Dr Hossain’s work has been able to transform these problem wastes into high-quality ceramics and activated carbon, which is a critical material required in high-tech energy storage applications. This type of recycling is a key contribution towards UN Sustainable Development Goal 12: Ensure sustainable consumption and production patterns.

    It’s the real-world applications of her work that really ignite Dr Hossain’s passion. She loves working so closely with industry and seeing her work being applied to solve very real problems.

    She’s also adamant that community engagement is critical for good research.

    “When talking to the general public, you will gain a lot of ideas. You learn what their problems are, and often they have a very practical vision. So to know those kinds of things is very important to become a good researcher.”

    Dr Hossain was recently inspired by the maturity and enthusiasm year 5 and 6 students at Bannister Creek Public School in Western Australia, where she gave a talk about her work.

    “They understood everything! They understood what metals are, that we’re getting metal alloys from circuit boards. When I told them what a MICROfactorie is, their question was ‘how many MICROfactories are in Australia?’”

    One of the other questions posed by the students was whether she was particularly inspired by anyone. Dr Hossain acknowledges both her parents and her mentor, Professor Veena Sahajwalla, who is a pioneer in the field and provided her with opportunities to explore many kinds of waste materials.

    I wanted to know about Dr Hossain’s motivations in choosing this career path. When asked why she chose a career in science, Dr Hossain looked at me as if the answer was the most obvious thing in the world.

    “Science is the basis of everything.”

    And she’s right – every aspect of our lives is governed by science. Science is why we have food on our tables and lights in our homes. It’s the reason you can read these very words as tiny pixels stitched together on a screen.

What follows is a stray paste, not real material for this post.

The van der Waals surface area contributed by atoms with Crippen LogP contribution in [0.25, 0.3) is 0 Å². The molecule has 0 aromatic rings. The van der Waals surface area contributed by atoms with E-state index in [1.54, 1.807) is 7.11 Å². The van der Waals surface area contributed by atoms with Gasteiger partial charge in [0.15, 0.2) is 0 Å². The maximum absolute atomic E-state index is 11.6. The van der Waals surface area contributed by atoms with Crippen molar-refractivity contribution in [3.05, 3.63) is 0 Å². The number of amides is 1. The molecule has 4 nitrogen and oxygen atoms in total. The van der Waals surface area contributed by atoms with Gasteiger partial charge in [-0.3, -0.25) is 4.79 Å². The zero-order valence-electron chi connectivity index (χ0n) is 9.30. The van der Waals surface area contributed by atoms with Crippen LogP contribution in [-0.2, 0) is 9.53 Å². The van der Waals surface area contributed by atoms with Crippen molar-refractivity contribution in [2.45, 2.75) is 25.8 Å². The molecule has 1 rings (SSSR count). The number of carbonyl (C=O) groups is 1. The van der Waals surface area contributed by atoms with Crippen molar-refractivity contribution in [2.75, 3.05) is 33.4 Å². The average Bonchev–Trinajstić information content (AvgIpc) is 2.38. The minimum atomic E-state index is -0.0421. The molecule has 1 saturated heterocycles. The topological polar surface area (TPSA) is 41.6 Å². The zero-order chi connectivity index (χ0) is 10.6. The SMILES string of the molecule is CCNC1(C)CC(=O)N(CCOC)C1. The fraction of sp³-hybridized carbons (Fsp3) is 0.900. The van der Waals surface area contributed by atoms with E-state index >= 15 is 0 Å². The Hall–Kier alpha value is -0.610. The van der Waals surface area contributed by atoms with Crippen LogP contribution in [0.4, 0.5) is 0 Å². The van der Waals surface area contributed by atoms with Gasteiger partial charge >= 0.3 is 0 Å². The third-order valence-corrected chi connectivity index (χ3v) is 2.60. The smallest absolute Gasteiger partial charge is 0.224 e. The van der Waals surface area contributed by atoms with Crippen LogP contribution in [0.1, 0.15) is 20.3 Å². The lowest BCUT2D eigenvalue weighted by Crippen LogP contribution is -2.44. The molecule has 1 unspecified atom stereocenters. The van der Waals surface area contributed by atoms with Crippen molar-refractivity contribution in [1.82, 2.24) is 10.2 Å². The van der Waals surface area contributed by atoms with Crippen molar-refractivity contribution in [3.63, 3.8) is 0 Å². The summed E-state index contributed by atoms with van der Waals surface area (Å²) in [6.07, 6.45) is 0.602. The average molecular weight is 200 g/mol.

It’s also, in part, the reason why we have so much waste. After all, it was the advancement of technology and manufacturing that enabled our modern-day consumer culture. But science is also the solution, and Dr Hossain wants us to change the way we think about waste.

    “We should not treat waste as waste. We have this ‘throw away’ mentality. We should not think about waste as something that we need to dump or stockpile or transfer to some developing country. We should think about this problem as an opportunity.”

    She hopes that her work will encourage industries to seeing that ‘mining waste’ rather than mining the Earth is highly lucrative.

    “For example, in a printed circuit board, the concentration of copper is approximately 20-30%. In copper ore, it is often less than 3-5%. Why are we extracting valuable materials from the Earth? We don’t need to. Our waste is a resource for us – we can have a lot of materials that can be used again and again in energy storage, water purification, in all sorts of applications.”

    Dr Hossain’s philosophy of listening to the community and seeing problems as opportunities are valuable lessons for any budding scientist. Perhaps one day, her modern-day alchemy will pave the way for a new world where waste becomes treasure, mining sites become obsolete, and landfill becomes an ancient concept that is taught to students in history class.

    Interviewer: Sing-Young Chen

  • Dr Nina Ridder is a researcher at the UNSW ARC Centre of Excellence for Climate Extremes. Sing-Young Chen, a PhD student in the School of Biotechnology and Biomolecular Sciences at UNSW, sat down with Dr Ridder to learn about her research. Read on to learn more.

    In Australia, we live in a beautiful sunburnt country. But our droughts and flooding rains are becoming not only more frequent, but also more intense. We’re seeing droughts partnering up with heatwaves, and flooding rains joining forces with heavy winds. When two or more extreme weather events co-occur and interact, they result in what is known as a compound event.